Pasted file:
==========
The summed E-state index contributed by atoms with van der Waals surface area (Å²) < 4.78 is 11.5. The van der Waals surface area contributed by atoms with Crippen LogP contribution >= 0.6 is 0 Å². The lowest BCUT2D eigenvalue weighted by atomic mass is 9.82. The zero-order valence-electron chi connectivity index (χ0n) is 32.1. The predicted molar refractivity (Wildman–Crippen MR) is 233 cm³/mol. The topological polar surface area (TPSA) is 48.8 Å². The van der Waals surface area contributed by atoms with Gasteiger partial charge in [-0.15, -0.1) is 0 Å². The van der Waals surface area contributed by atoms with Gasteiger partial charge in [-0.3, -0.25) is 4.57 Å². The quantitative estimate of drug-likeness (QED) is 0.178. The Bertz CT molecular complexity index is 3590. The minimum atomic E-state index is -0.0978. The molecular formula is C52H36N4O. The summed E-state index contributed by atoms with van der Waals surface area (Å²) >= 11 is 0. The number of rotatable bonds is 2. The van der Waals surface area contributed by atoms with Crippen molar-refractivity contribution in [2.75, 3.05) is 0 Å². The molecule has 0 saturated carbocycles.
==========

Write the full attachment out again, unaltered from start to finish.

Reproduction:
The summed E-state index contributed by atoms with van der Waals surface area (Å²) < 4.78 is 11.5. The van der Waals surface area contributed by atoms with Crippen LogP contribution >= 0.6 is 0 Å². The lowest BCUT2D eigenvalue weighted by atomic mass is 9.82. The zero-order valence-electron chi connectivity index (χ0n) is 32.1. The predicted molar refractivity (Wildman–Crippen MR) is 233 cm³/mol. The topological polar surface area (TPSA) is 48.8 Å². The van der Waals surface area contributed by atoms with Gasteiger partial charge in [-0.15, -0.1) is 0 Å². The van der Waals surface area contributed by atoms with Gasteiger partial charge in [-0.3, -0.25) is 4.57 Å². The quantitative estimate of drug-likeness (QED) is 0.178. The Bertz CT molecular complexity index is 3590. The minimum atomic E-state index is -0.0978. The molecular formula is C52H36N4O. The summed E-state index contributed by atoms with van der Waals surface area (Å²) >= 11 is 0. The number of rotatable bonds is 2. The van der Waals surface area contributed by atoms with Crippen molar-refractivity contribution in [2.75, 3.05) is 0 Å². The molecule has 0 saturated carbocycles.